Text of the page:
The population structure of two pathogenic fungi, Histoplasma capuslatum which reproduces both sexually and asexually and Coccidioides immitis which reproduces only asexually, will be analyzed by nucleic acid variation. These population genetic data will insure the ability of PCR-mediated detection protocols to identify variable strains and isolates, and will address the recently posed, fundamental paradox that sexual fungi have a clonal population structure in nature, while some asexual fungi seem to be recombining. The PCR-mediated detection protocol will be clinically important by detecting disease rapidly, especially in immunodeficient patients. Discriminating between clonal or recombining fungal populations will be important to recognizing virulent strains or pathogenicity genes, and to understanding fungal resistance to drug therapy. The proposed study follows the lead of bacterial population biologists, and will complement ongoing studies, elsewhere, of the population biology of ascomycete pathogenic yeasts. Genomic variation will be determined at many polymorphic loci by hybridization between genomic DNA from many isolates and cloned or PCR amplified probes, or by denaturing gradient gel electrophoresis of PCR amplified regions. The presence or absence of recombination will be determined by pairwise comparison of multilocus genotypes as has been done for isozyme data, and by the new parsimony methods which borrow from phylogenetic analysis. Isolates will come from two clinical collections for each fungus, and the study will be extended to environmental isolates and international isolates. This study follows on the phylogenetic analysis of many important ascomycete fungal pathogens and their nonpathogenic relatives and both the proposed and previous studies are broadly applicable to plant pathology and food microbiology, as well as medical mycology.

National Institute of Health (NIH)
National Institute of Allergy and Infectious Diseases (NIAID)
Research Project (R01)
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Bacteriology and Mycology Subcommittee 2 (BM)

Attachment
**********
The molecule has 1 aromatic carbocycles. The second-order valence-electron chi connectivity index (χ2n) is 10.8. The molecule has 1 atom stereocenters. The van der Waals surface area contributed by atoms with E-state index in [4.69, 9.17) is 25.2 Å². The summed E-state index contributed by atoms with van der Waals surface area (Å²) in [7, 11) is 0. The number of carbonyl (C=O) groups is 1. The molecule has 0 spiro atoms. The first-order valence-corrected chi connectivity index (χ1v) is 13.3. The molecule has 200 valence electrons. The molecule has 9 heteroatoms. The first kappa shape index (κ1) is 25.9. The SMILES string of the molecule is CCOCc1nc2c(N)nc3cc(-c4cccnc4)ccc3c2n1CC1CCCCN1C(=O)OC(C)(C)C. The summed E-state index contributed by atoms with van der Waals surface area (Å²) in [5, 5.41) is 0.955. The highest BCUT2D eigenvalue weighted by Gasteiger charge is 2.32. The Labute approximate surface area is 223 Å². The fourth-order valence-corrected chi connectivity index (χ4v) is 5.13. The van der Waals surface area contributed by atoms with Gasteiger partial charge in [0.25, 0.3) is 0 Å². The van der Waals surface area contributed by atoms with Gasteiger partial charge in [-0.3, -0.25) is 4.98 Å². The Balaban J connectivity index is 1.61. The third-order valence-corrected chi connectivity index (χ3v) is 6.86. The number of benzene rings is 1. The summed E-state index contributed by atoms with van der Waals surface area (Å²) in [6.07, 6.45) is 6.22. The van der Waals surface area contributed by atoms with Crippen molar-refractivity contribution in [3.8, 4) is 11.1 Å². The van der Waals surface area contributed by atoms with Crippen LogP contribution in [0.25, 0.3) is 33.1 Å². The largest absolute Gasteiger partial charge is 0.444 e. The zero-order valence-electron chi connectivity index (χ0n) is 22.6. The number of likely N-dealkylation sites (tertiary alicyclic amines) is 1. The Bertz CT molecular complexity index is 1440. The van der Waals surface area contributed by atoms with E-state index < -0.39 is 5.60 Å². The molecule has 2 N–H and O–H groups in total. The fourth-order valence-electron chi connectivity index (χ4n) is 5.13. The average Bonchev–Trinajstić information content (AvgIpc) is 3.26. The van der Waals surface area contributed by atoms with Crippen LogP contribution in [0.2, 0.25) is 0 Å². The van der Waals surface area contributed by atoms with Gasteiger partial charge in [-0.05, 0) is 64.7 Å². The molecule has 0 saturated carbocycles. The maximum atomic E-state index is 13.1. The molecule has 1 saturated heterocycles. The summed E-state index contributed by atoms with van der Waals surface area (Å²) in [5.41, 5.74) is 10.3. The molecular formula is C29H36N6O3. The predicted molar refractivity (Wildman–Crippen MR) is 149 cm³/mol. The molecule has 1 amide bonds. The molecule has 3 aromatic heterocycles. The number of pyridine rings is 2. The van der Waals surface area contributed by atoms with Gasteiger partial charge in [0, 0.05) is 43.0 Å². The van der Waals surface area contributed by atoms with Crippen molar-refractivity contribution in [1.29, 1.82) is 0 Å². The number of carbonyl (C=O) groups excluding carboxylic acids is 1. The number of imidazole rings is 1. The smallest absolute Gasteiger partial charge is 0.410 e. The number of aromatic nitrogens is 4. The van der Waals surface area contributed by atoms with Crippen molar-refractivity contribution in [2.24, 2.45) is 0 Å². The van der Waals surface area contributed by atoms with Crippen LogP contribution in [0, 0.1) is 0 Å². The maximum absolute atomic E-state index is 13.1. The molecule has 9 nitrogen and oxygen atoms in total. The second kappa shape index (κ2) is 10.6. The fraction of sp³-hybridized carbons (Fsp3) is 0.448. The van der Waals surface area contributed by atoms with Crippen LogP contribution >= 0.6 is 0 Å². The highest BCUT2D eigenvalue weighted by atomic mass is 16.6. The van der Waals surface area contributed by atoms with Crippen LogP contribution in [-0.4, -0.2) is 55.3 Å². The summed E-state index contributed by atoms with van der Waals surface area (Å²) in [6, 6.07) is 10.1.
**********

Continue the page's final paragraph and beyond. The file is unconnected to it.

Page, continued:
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University of California Berkeley
Schools of Earth Sciences/Natur
United States
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LoBuglio, K F; Taylor, J W (1995) Phylogeny and PCR identification of the human pathogenic fungus Penicillium marneffei. J Clin Microbiol 33:85-9
Gargas, A; Taylor, J W (1995) Phylogeny of Discomycetes and early radiations of the apothecial Ascomycotina inferred from SSU rDNA sequence data. Exp Mycol 19:7-15
Gargas, A; DePriest, P T; Taylor, J W (1995) Positions of multiple insertions in SSU rDNA of lichen-forming fungi. Mol Biol Evol 12:208-18
Burt, A; Carter, D A; White, T J et al. (1994) DNA sequencing with arbitrary primer pairs. Mol Ecol 3:523-5
Mitchell, T G; Freedman, E Z; White, T J et al. (1994) Unique oligonucleotide primers in PCR for identification of Cryptococcus neoformans. J Clin Microbiol 32:253-5
Mitchell, T G; White, T J; Taylor, J W (1992) Comparison of 5.8S ribosomal DNA sequences among the basidiomycetous yeast genera Cystofilobasidium, Filobasidium and Filobasidiella. J Med Vet Mycol 30:207-18
Bowman, B H; Taylor, J W; Brownlee, A G et al. (1992) Molecular evolution of the fungi: relationship of the Basidiomycetes, Ascomycetes, and Chytridiomycetes. Mol Biol Evol 9:285-96
Berbee, M L; Taylor, J W (1992) Detecting morphological convergence in true fungi, using 18S rRNA gene sequence data. Biosystems 28:117-25
Berbee, M L; Taylor, J W (1992) Convergence in ascospore discharge mechanism among pyrenomycete fungi based on 18S ribosomal RNA gene sequence. Mol Phylogenet Evol 1:59-71
Berbee, M L; Taylor, J W (1992) Two ascomycete classes based on fruiting-body characters and ribosomal DNA sequence. Mol Biol Evol 9:278-84

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